Since irrelevant links are distracting, and may possibly be tiresome for users who hunt large pages in the expectation of finding useful information that isn't there, links should only be edited into an answer if the refer to content that is:

  1. Clearly relevant
  2. Well-organised, in the sense that the relevant content is easy to find
  3. Lack bias (especially for non-wiki answers, where links suggest endorsement by the original answerer), and
  4. Expected to retain its relevance over time

If a potentially interesting link fails to meet all these criteria, it is recommended to draw attention to the link in a comment, rather than editing it into the body of the answer.

Existing Stack Exchange / Trilogy Policy

From the edit privileges page:

When should I edit posts?

Any time you feel you can make the post better, and are inclined to do so. Editing is encouraged!

Some common reasons to edit are:

  • to fix grammatical or spelling mistakes
  • to clarify the meaning of a post without changing it
  • to correct minor mistakes or add addendums / updates as the post ages
  • to add related resources or hyperlinks

Try to make the post substantively better when you edit, not just change a single character. Tiny, trivial edits are discouraged.

An aside about Wikipedia

It is perhaps a mistake to debate the benefits of Wikipedia, but since goldilocks said it is "a terrific, very well conceived and executed resource, much like this one", I'll say that Stack Exchange is far smarter about finding the golden mean between expertise and usefulness than Wikipedia.

To be clear, while I find Wikipedia to be important and useful, I also think it is problematic in principle --it sets up janitors to be judges of content-- and in execution: e.g., founder Larry Sanger managed to get blocked for criticising the content of an article about Wikipedia in a talk page, constituting 'disruption' in the eyes of some: http://wikipediareview.com/index.php?showtopic=29482, which is as ironic an illustration of the cost of not separating expertise from janitorial duty as one could hope for; for a more painful illustration of how systematic the harm from this can be, look up the story of how FT2, a systematic pusher of anti-scientific POV, managed to get voted to Wikipedia's highest court, the ArbCom.

In particular, relatively few Wikipedia articles will meet my proposed criteria, though there are classes of good articles, e.g., articles on important IETF standards tend to be good.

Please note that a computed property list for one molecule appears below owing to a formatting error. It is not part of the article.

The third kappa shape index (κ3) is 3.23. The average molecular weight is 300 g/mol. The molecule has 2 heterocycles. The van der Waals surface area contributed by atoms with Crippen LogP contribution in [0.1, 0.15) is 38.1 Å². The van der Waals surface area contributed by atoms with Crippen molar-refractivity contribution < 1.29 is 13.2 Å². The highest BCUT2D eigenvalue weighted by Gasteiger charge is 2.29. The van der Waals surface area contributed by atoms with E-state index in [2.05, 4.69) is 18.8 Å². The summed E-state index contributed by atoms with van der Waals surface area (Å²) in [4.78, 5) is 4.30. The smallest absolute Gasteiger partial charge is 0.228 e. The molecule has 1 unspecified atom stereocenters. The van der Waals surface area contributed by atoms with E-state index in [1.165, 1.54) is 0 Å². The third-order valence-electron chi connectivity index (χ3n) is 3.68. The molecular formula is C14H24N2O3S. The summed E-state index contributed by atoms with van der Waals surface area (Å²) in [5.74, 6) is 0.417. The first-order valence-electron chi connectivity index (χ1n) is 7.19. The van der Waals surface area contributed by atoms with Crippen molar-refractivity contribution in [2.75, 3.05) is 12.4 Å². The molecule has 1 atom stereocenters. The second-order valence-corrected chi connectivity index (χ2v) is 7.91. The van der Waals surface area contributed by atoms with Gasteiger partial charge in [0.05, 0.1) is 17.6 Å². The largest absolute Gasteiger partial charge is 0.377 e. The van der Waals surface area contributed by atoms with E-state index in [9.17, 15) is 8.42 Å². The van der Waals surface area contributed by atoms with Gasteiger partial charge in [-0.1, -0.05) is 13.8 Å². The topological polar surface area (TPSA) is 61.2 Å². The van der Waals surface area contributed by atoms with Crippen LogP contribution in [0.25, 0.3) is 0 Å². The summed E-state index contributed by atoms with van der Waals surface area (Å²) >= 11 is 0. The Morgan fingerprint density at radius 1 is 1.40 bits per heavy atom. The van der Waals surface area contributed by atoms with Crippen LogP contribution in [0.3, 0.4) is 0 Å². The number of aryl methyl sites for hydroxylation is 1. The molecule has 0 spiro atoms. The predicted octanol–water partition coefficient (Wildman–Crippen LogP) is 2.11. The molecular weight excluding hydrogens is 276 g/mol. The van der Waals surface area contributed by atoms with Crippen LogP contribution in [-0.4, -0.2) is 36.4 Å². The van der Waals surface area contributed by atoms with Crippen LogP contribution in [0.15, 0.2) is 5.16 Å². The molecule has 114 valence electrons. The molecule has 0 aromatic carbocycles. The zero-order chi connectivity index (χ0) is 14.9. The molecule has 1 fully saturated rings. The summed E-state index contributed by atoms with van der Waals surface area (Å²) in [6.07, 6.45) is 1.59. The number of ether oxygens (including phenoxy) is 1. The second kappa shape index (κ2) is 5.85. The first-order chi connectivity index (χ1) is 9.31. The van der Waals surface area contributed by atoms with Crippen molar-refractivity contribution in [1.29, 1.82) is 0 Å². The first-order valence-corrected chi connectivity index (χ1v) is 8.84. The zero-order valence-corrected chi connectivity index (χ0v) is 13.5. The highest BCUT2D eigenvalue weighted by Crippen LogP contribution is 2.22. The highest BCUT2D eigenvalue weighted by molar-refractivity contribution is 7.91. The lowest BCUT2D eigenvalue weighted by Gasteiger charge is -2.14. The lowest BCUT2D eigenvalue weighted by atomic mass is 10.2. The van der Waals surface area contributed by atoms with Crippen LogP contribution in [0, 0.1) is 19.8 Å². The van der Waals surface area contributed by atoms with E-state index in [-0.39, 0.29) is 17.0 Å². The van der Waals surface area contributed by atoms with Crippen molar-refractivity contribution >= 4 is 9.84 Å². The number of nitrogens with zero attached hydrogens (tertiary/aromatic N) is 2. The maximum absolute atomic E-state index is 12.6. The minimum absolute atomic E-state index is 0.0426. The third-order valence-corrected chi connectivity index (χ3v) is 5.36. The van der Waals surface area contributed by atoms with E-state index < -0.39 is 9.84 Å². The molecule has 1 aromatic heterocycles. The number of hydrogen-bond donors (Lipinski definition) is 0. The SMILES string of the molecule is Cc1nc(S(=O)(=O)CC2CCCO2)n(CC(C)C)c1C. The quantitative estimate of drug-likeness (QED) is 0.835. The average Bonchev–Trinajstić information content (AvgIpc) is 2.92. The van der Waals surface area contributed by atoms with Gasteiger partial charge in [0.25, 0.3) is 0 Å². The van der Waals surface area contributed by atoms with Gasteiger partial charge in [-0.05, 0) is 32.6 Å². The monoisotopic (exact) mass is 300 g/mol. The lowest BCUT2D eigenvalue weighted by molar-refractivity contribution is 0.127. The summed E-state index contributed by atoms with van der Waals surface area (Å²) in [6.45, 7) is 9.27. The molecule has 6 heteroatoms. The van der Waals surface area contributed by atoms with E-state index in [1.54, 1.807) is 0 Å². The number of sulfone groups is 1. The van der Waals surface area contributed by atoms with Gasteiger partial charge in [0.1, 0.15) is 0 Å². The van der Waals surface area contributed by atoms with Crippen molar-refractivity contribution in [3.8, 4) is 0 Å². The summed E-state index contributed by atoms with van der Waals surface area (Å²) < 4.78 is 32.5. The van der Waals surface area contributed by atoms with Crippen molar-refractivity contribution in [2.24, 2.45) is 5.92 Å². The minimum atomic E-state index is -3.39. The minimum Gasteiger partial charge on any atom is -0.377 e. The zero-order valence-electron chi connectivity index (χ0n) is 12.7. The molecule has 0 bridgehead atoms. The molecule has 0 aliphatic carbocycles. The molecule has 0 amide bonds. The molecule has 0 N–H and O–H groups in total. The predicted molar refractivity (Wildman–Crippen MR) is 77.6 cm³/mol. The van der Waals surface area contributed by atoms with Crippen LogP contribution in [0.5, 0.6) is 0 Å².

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  • 2
    While I agree with Goldilocks that these particular edits were not really necessary, I do think you're getting worked up about nothing. If you don't like an edit, simply reverse it. I and at least some of the others who have answered here don't share your view of Wikipedia and, as far as I can tell, the edits to your answer meet all of your proposed criteria anyway. I realize you disagree but, again, just revert the edit.
    – terdon Mod
    Jan 12 '15 at 16:42
  • @terdon: I hoped it was clear that I was raising a wider point. I removed the links before I posted here, but the issue has been raised on several other sites, e.g., meta.stackoverflow.com/questions/273197/… Jan 12 '15 at 16:54
  • 1
    I'm sorry but I just don't see a problem here. The meta Q you linked to talks about making added links easier to spot in reviews. That sounds great. It also refers to users adding links to irrelevant resources. You are talking about links to the relevant wikipedia pages. You may dislike it and they may well be unnecessary but they are relevant. Anyway, we'll let the community decide. Personally, I think this is a storm in a teacup but I will gladly enforce the policy if that's what the community decides.
    – terdon Mod
    Jan 12 '15 at 16:57
  • @terdon - OK, that is fair. I'll just say that I think we should be aiming for a higher standard than minimal relevance when we audit suggested edits. Jan 12 '15 at 17:21
  • There is a new Slate story on some problematic social dynamics in Wikipedia that supports my last aside: slate.com/articles/technology/bitwise/2014/12/… Jan 13 '15 at 11:11
  • I'd say based on that author's interpretation of the "Cultural Marxism" issue -- which is blatant historical revisionism -- that he's either an angry wingnut, a pompous ignoramus, or both. Wikipedia is a much more ambitious project than S.E. and has correspondingly greater challanges. I think if you look around the non-technical S.E. forums, you start to see the relevance of expertise sharply drop off and descend into arbitrariness; e.g., the quality of Philosophy Beta in relation to articles in wikipedia is low.